2013 - Crosshatched

 The Crosshatched 2013 team, Manohar Lal, Banay Singh,  Ann Ferguson and I worked solidly  for our 6 weeks  together, all wanting to maximize the outcomes of what we could  achieve in that time.  Speaking for the group I can say we were all rewarded beyond our individual contributions. After the 6 weeks I was ready to do more, although that would have been unwise as by that time we were all exhausted and time for the Manori and Banay to return to their other families.

Crosshatched Team 2013. Manohar Lal Sandra Bowkett, Ann Ferguson and Banay Singh

 We planned 3 main activities.

 Stacks  Manori  made ‘elements’ in 3 sizes that Ann, I and others, painted, burnished, cut, impressed and all combinations in between to create our own Stacks. This happened over a series of weekends. Friends and families came together to have a fun, productive and from all feedback a very enriching time. for more.  The unknown factor in this was how the new wood firing kiln would perform or stated alternatively, would we know how to drive this new entity in the ceramic process. Some beautiful pieces thrilled us when the kiln was unpacked. We were impressed with what can be achieved  on terracotta fired in this way from beautiful reds through oatmeal  yellows and greens where the ash used in the making process was reduced*  through to silken blacks  where the pieces had been burnished with variations from one side to the other depending on what faced the flames.  Not all were great, there were some that we refired and others abandoned. Crosshatched put together 3 pieces for the Tallarook Arts Show HeARTfelt. Earth, Fire and HeARTh 1,2 and 3. We were delighted to received the Mitchell Shire Award as well as selling the 3 pieces.

*Reduction is an atmosphere common to wood firing. The oxygen supply is reduced by excessive fuel combusting and so the oxygen present in the clay  and  glazes is used giving different colours than would be obtained say in an electric kiln.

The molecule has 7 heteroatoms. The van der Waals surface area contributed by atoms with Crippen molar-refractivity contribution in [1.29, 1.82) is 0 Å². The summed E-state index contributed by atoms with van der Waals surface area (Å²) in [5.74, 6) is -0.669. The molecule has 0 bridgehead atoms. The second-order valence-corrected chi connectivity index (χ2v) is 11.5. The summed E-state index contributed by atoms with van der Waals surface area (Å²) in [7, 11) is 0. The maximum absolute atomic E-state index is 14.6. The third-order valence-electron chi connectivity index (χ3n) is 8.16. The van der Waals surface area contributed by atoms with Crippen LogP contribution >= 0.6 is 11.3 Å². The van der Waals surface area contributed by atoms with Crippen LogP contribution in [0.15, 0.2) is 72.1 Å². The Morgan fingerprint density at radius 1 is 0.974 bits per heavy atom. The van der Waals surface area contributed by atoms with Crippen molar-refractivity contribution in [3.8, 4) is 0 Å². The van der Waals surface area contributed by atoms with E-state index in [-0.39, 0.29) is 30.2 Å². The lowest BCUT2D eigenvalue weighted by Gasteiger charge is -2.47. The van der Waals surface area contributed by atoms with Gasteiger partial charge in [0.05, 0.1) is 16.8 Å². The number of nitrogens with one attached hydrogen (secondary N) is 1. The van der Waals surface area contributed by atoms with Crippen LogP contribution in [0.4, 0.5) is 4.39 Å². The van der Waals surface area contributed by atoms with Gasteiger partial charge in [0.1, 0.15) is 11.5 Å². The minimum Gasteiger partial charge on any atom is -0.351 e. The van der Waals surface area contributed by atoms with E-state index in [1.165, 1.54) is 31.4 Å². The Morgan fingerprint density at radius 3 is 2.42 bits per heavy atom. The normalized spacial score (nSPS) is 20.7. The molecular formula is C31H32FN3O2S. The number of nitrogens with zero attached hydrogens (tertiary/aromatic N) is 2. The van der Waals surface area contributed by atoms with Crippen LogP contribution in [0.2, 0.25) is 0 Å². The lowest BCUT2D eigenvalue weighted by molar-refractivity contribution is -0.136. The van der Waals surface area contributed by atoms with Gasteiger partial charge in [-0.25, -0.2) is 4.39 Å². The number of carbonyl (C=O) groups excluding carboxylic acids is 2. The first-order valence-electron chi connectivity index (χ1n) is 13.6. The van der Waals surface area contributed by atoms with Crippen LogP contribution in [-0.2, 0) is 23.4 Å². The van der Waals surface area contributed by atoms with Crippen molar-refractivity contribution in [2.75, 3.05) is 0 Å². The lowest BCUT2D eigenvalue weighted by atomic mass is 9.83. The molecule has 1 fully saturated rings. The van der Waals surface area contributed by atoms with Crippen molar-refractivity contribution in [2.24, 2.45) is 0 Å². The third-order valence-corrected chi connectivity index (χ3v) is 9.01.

Use and throw. While the above was happening Banay Singh got down to making multitudes of chai cups to be low fired in a small traditional kiln. The idea of this was for him to begin working on what was familiar to ease his transition into Australia.  The intention was to create sustainable* vessels  in the tradition of the kulhad potters with the view to finding a way for these vessels into our food scene. We are still working on this.  This was a prelude to him and me finally getting to working together on the 3rd element of out time together. * my  new studio is not connected to mains power, the potters used  traditional manual wheels  and fuel for kilns is collected within walking distance from the site.

Beakers bowls and other small vessels During my  Asialink residency I had developed, in response to what I was seeing around me simple beaker and bowl forms. Banay and I worked on refining the forms he usually makes to meet our tableware aesthetic and needs. He made the forms and I then finished them on a kick wheel*. These were then bisque fired, glazed and then high fired. The intention is to have handmade, stackable, durable, functional objects for daily use available at a reasonable price made as sustainable as it reasonable. Read more * manually powered pottery wheel from the western tradition. 

We also did one day workshops at Tallarook Primary School, Seymour College as well as a most successful 2 days at The Melbourne University Early Learning Centre.

Manori also made many  matka( waterpots), these beautiful generous forms cool water effectively and are a great canvas for decorating. Along with Banay Singh’s chai cups they featured in MR KITLY’s collaboration  with Supercyclers at DesignEx.